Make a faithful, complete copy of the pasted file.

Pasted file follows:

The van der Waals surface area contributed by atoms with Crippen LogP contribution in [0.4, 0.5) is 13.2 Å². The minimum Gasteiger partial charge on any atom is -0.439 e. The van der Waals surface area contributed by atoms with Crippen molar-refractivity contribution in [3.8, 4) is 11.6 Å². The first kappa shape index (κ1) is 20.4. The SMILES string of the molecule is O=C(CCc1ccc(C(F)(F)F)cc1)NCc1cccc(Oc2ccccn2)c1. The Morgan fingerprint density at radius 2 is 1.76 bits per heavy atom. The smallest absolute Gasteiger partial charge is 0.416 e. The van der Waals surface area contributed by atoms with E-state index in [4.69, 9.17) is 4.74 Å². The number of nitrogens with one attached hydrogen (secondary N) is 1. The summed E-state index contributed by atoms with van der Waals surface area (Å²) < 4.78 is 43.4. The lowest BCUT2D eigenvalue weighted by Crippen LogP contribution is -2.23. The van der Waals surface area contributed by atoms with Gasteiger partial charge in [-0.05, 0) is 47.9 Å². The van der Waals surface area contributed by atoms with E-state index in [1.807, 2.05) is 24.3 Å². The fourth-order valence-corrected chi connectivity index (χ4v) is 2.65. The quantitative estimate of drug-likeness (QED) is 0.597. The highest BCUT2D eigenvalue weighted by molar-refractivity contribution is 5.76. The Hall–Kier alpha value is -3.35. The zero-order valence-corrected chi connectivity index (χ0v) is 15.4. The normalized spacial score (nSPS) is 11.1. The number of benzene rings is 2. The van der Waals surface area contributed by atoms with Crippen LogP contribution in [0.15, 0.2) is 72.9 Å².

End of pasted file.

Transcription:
The van der Waals surface area contributed by atoms with Crippen LogP contribution in [0.4, 0.5) is 13.2 Å². The minimum Gasteiger partial charge on any atom is -0.439 e. The van der Waals surface area contributed by atoms with Crippen molar-refractivity contribution in [3.8, 4) is 11.6 Å². The first kappa shape index (κ1) is 20.4. The SMILES string of the molecule is O=C(CCc1ccc(C(F)(F)F)cc1)NCc1cccc(Oc2ccccn2)c1. The Morgan fingerprint density at radius 2 is 1.76 bits per heavy atom. The smallest absolute Gasteiger partial charge is 0.416 e. The van der Waals surface area contributed by atoms with E-state index in [4.69, 9.17) is 4.74 Å². The number of nitrogens with one attached hydrogen (secondary N) is 1. The summed E-state index contributed by atoms with van der Waals surface area (Å²) < 4.78 is 43.4. The lowest BCUT2D eigenvalue weighted by Crippen LogP contribution is -2.23. The van der Waals surface area contributed by atoms with Gasteiger partial charge in [-0.05, 0) is 47.9 Å². The van der Waals surface area contributed by atoms with E-state index in [1.807, 2.05) is 24.3 Å². The fourth-order valence-corrected chi connectivity index (χ4v) is 2.65. The quantitative estimate of drug-likeness (QED) is 0.597. The highest BCUT2D eigenvalue weighted by molar-refractivity contribution is 5.76. The Hall–Kier alpha value is -3.35. The zero-order valence-corrected chi connectivity index (χ0v) is 15.4. The normalized spacial score (nSPS) is 11.1. The number of benzene rings is 2. The van der Waals surface area contributed by atoms with Crippen LogP contribution in [0.15, 0.2) is 72.9 Å².